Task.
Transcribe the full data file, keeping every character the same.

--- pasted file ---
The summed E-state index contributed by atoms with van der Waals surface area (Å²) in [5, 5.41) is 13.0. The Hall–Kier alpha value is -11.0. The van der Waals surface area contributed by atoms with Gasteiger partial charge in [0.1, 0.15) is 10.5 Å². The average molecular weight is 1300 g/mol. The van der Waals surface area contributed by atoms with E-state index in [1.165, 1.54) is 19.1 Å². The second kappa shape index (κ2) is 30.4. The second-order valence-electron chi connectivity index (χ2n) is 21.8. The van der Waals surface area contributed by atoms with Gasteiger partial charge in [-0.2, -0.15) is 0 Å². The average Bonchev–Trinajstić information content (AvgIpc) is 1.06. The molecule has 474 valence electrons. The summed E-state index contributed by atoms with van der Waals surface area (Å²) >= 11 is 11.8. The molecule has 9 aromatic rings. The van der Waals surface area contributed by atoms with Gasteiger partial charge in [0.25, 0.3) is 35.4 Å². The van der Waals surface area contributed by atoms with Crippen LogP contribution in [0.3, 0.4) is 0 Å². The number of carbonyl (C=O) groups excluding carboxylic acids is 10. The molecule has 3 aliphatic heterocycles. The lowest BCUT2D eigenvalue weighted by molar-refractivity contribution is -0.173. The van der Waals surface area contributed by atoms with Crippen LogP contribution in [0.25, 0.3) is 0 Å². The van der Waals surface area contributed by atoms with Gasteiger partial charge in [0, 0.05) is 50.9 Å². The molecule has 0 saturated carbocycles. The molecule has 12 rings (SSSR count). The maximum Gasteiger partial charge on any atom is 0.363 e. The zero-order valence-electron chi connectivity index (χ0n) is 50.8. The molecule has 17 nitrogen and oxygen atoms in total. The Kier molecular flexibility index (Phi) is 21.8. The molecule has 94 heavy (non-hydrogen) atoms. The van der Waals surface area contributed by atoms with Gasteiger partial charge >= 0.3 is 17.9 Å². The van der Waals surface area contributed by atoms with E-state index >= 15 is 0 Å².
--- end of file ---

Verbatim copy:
The summed E-state index contributed by atoms with van der Waals surface area (Å²) in [5, 5.41) is 13.0. The Hall–Kier alpha value is -11.0. The van der Waals surface area contributed by atoms with Gasteiger partial charge in [0.1, 0.15) is 10.5 Å². The average molecular weight is 1300 g/mol. The van der Waals surface area contributed by atoms with E-state index in [1.165, 1.54) is 19.1 Å². The second kappa shape index (κ2) is 30.4. The second-order valence-electron chi connectivity index (χ2n) is 21.8. The van der Waals surface area contributed by atoms with Gasteiger partial charge in [-0.2, -0.15) is 0 Å². The average Bonchev–Trinajstić information content (AvgIpc) is 1.06. The molecule has 474 valence electrons. The summed E-state index contributed by atoms with van der Waals surface area (Å²) >= 11 is 11.8. The molecule has 9 aromatic rings. The van der Waals surface area contributed by atoms with Gasteiger partial charge in [0.25, 0.3) is 35.4 Å². The van der Waals surface area contributed by atoms with Crippen LogP contribution in [0.3, 0.4) is 0 Å². The number of carbonyl (C=O) groups excluding carboxylic acids is 10. The molecule has 3 aliphatic heterocycles. The lowest BCUT2D eigenvalue weighted by molar-refractivity contribution is -0.173. The van der Waals surface area contributed by atoms with Crippen LogP contribution in [0.25, 0.3) is 0 Å². The van der Waals surface area contributed by atoms with Gasteiger partial charge in [0, 0.05) is 50.9 Å². The molecule has 0 saturated carbocycles. The molecule has 12 rings (SSSR count). The maximum Gasteiger partial charge on any atom is 0.363 e. The zero-order valence-electron chi connectivity index (χ0n) is 50.8. The molecule has 17 nitrogen and oxygen atoms in total. The Kier molecular flexibility index (Phi) is 21.8. The molecule has 94 heavy (non-hydrogen) atoms. The van der Waals surface area contributed by atoms with Gasteiger partial charge >= 0.3 is 17.9 Å². The van der Waals surface area contributed by atoms with E-state index >= 15 is 0 Å².